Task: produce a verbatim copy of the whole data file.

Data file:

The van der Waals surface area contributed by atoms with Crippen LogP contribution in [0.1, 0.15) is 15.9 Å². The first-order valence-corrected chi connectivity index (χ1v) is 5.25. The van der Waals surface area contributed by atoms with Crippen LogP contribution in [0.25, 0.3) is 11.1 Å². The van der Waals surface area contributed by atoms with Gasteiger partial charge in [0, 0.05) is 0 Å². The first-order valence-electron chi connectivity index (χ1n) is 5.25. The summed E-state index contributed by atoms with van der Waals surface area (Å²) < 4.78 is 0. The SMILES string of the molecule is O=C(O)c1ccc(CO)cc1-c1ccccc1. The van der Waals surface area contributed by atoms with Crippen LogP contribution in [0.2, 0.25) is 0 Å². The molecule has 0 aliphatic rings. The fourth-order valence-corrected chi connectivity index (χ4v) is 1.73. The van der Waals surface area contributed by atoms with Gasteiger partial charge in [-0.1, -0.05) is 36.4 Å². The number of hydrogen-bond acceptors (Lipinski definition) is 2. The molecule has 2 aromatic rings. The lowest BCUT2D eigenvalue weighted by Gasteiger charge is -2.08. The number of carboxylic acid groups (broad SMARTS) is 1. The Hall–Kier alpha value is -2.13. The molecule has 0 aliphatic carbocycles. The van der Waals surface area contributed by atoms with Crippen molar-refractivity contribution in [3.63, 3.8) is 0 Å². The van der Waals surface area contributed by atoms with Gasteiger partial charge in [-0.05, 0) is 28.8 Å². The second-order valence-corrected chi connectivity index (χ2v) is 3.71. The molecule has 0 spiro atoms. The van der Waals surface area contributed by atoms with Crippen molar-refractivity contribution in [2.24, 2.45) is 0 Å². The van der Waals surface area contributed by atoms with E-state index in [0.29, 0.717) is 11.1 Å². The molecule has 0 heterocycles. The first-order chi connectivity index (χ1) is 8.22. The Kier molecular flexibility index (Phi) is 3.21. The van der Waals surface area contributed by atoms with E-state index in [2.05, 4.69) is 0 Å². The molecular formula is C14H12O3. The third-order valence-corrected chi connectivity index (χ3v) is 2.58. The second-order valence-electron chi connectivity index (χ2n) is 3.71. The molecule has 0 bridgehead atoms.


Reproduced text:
The van der Waals surface area contributed by atoms with Crippen LogP contribution in [0.1, 0.15) is 15.9 Å². The first-order valence-corrected chi connectivity index (χ1v) is 5.25. The van der Waals surface area contributed by atoms with Crippen LogP contribution in [0.25, 0.3) is 11.1 Å². The van der Waals surface area contributed by atoms with Gasteiger partial charge in [0, 0.05) is 0 Å². The first-order valence-electron chi connectivity index (χ1n) is 5.25. The summed E-state index contributed by atoms with van der Waals surface area (Å²) < 4.78 is 0. The SMILES string of the molecule is O=C(O)c1ccc(CO)cc1-c1ccccc1. The van der Waals surface area contributed by atoms with Crippen LogP contribution in [0.2, 0.25) is 0 Å². The molecule has 0 aliphatic rings. The fourth-order valence-corrected chi connectivity index (χ4v) is 1.73. The van der Waals surface area contributed by atoms with Gasteiger partial charge in [-0.1, -0.05) is 36.4 Å². The number of hydrogen-bond acceptors (Lipinski definition) is 2. The molecule has 2 aromatic rings. The lowest BCUT2D eigenvalue weighted by Gasteiger charge is -2.08. The number of carboxylic acid groups (broad SMARTS) is 1. The Hall–Kier alpha value is -2.13. The molecule has 0 aliphatic carbocycles. The van der Waals surface area contributed by atoms with Crippen molar-refractivity contribution in [3.63, 3.8) is 0 Å². The van der Waals surface area contributed by atoms with Gasteiger partial charge in [-0.05, 0) is 28.8 Å². The second-order valence-corrected chi connectivity index (χ2v) is 3.71. The molecule has 0 spiro atoms. The van der Waals surface area contributed by atoms with Crippen molar-refractivity contribution in [2.24, 2.45) is 0 Å². The van der Waals surface area contributed by atoms with E-state index in [0.29, 0.717) is 11.1 Å². The molecule has 0 heterocycles. The first-order chi connectivity index (χ1) is 8.22. The Kier molecular flexibility index (Phi) is 3.21. The van der Waals surface area contributed by atoms with E-state index in [2.05, 4.69) is 0 Å². The molecular formula is C14H12O3. The third-order valence-corrected chi connectivity index (χ3v) is 2.58. The second-order valence-electron chi connectivity index (χ2n) is 3.71. The molecule has 0 bridgehead atoms.